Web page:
Some of these prisoners claimed to have experienced para normal activities in prison. Some said they have seen evil spirits and heard footsteps that turn out to be no one. One prisoner said that he was constantly tormented by a renowned ghost at the Mazaruni Prison. He said he begged to be transferred because of this, but continued to have the same experience at the Lusignan facility. Others claimed to have had sexual encounters with the beautiful spirits in their dreams who leave them “hanging.” There was one prisoner who suffers from epilepsy, and thinks that his condition could be helped if he gets to visit Suriname for “spiritual” healing because for him, his condition is not medical/neurological.

A small percentage of the prisoners said that they participated in the Anger Management Program. This program appears to combine religious teachings in its curriculum/application and is lauded by those who participated in it as a good initiative which aids in self-control.

Most of Guyana’s prisons seem to be overcrowded. This was exacerbated by the 2017 fire at the Georgetown Prison which destroyed several buildings including dormitories and cells, and resulted in the transfer of hundreds of prisoners to Lusignan. Some prisoners are therefore forced to live in cramped cells, at times having to share a single-mattress with another cell mate. One prisoner bemoaned the fact that some are forced to sleep in very close proximity to the toilet facility which is both unhealthy and inhumane. Concerns were also expressed about the lack of privacy one has when answering to calls of nature or taking a shower as the bathroom stalls are not equipped with doors or curtains. Food complaints were few, though at least one prisoner complained of needing larger portions.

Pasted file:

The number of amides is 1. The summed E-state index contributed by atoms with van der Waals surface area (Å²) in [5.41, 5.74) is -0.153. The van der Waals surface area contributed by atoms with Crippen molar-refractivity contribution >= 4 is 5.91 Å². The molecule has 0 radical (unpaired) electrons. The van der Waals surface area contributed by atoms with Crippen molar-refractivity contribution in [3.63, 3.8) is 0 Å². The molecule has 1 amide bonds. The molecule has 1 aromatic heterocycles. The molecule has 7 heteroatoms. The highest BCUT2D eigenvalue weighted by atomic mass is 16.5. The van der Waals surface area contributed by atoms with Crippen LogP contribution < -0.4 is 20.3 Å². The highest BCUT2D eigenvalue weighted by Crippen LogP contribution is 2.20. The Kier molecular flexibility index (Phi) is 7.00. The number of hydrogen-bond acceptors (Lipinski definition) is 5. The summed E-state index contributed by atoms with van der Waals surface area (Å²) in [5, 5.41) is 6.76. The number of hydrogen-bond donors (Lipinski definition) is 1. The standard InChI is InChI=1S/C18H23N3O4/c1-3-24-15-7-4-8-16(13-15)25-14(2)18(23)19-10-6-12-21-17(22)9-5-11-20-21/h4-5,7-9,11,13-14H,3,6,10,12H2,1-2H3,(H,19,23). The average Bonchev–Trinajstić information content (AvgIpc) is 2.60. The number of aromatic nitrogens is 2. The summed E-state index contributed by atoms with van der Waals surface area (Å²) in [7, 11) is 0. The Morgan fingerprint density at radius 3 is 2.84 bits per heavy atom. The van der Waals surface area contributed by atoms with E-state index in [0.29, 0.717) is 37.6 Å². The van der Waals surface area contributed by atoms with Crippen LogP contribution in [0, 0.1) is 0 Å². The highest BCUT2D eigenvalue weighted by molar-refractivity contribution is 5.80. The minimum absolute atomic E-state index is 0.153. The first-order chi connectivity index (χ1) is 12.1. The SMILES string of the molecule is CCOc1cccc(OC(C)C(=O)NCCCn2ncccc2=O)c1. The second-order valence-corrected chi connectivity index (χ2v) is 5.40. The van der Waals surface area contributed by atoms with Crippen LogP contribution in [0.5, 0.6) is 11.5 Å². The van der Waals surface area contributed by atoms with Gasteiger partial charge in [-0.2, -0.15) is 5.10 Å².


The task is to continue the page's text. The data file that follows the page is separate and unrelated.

Most prisoners regard many of the Prison Officers as “alright” or good people who don’t mistreat them. Violence towards prisoners by Prison Officers appear to be rare, and is utilized against prisoners who are extremely disruptive or violent towards each other. Similarly, the prisoners noted that there are not much prisoner to prisoner violence in the prison itself. Many of the news stories of violence and death at the Lusignan facility tend to take place in the holding bay; a make-shift facility erected at the back of the compound to house prisoners on remand.